|Getac 9213 (Core 2 Duo SU9400 @ 1.4GHz)||54.785 seconds|
|Apple MacBook Air (Intel Core 2 Duo P7500 @ 1.6GHz)||68.173 seconds|
PCMark05 measures overall system performance (higher scores mean better performance):
|Dell Studio XPS 13 (2.4GHz Intel P8600, Nvidia 9500M GE 256MB)||5,450 PCMarks|
|HP Pavilion dv3510nr (2.0GHz Intel P7350, Nvidia 9300M GS 512MB)||4,920 PCMarks|
|Lenovo ThinkPad X301 (1.6GHz Intel SU9400, Intel 4500MHD)||4,457 PCMarks|
|Toshiba Satellite U405 (2.1GHz Intel T8100, Intel X3100)||4,145 PCMarks|
|Apple MacBook Pro 13 (2.26GHz Intel P8400, Nvidia 9400M)||4,136 PCMarks|
|Dell Inspiron 13 (1.86GHz Intel T2390, Intel X3100)||3,727 PCMarks|
|Getac 9213 (1.4GHz Intel SU9400, Intel X4500M)||3,367 PCMarks|
|Apple MacBook Air (1.6GHz Intel Core 2 Duo P7500, Intel X3100)||2,478 PCMarks|
3DMark06 graphics comparison against notebooks @ 1280 x 800 resolution (higher scores mean better performance):
|Dell Studio XPS 13 (2.4GHz Intel P8600, Nvidia 9500M GE 256MB, Hybrid SLI)||3,542 3DMarks|
|Apple MacBook Pro 13 (2.26GHz Intel P8400, Nvidia 9400M)||2,139 3DMarks|
|Dell Studio XPS 13 (2.4GHz Intel P8600, Nvidia 9500M GE 256MB, Integrated)||2,090 3DMarks|
|HP Pavilion dv3510nr (2.0GHz Intel P7350, Nvidia 9300M GS 512MB)||1,865 3DMarks|
|Lenovo ThinkPad X301 (1.6GHz Intel SU9400, Intel 4500MHD)||712 3DMarks|
|Getac 9213 (1.4GHz Intel SU9400, Intel X4500M)||652 3DMarks|
|Toshiba Satellite U405 (2.1GHz Intel T8100, Intel X3100)||539 3DMarks|
|Apple MacBook Air (1.6GHz Intel Core 2 Duo P7500, Intel X3100)||502 3DMarks|
|Dell Inspiron 13 (1.86GHz Intel T2390, Intel X3100)||470 3DMarks|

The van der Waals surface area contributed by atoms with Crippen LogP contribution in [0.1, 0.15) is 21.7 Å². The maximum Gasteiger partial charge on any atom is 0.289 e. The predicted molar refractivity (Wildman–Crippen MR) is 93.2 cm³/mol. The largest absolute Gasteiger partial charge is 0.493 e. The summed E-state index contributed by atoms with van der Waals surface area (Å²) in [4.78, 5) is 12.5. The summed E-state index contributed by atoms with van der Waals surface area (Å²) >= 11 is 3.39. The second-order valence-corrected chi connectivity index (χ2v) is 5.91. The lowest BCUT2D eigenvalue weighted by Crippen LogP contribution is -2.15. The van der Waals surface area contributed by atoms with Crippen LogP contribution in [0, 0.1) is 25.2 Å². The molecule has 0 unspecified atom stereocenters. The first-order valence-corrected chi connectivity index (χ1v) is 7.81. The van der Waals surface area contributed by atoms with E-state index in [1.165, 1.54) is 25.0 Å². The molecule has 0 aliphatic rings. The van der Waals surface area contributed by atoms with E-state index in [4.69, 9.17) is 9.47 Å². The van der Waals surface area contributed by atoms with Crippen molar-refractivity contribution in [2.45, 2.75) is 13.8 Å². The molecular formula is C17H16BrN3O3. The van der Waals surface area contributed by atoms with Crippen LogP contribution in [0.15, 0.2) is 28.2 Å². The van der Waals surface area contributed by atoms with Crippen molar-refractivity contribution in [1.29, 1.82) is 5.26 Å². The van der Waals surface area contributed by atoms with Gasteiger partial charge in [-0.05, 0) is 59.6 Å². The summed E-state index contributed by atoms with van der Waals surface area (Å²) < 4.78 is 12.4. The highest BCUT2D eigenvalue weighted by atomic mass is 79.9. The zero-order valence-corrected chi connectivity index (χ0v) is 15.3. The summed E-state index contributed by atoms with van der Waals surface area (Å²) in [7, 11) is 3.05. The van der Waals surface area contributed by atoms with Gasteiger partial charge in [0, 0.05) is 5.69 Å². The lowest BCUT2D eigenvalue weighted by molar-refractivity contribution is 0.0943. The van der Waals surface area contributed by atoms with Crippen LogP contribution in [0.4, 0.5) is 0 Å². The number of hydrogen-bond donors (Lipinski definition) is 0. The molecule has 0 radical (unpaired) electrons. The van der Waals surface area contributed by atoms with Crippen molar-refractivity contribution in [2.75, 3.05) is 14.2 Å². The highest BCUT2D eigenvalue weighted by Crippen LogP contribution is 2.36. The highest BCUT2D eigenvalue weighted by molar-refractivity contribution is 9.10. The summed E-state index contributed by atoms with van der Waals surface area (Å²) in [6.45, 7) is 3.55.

Heat and Noise
Heat was slightly above average for a business portable, with the notebook warming up after being on for a long time. The left side of the palmrest was warm to the touch, as well as the left side of the keyboard. Fan noise was minimal, but this may have been part of the reason why the notebook was running warmer than average. Without as much air flowing through the notebook, heat wasn’t able to dissipate and it built up over time. Nothing about the notebook was hot, just slightly warmer than average. The external temperatures listed below are shown in degrees Fahrenheit.
The Getac 9213 was designed with battery life in mind, with integrated graphics and a lower voltage Intel SU9400 Core 2 Duo processor. During our tests power consumption was slightly higher than expected, staying between 9 to 11 watts while running. With notebook set to the Balanced profile, brightness at 70% and wireless active it stayed running for 4 hours and 49 minutes. While it might not be as long as the T400 with extended battery that reached nearly 10 hours, it is still very good.
Overall the Getac 9213 proved to be a competent and well designed business notebook. It looks excellent, moving away from the big and bulky look of previous rugged models like the B300. While it might not hold up to being tossed around a room or stepped on, it still feels very well built and should hold up well in a business environment. Our battery life test showed pretty good results, but given the low voltage processor and integrated graphics we think it could have done better. The current selling price is a bit steep, starting at $1,799, towards the upper end of the business portable market.
- Excellent looks
- Very good build quality
- Great keyboard
- Somewhat expensive
- Odd Enter key shape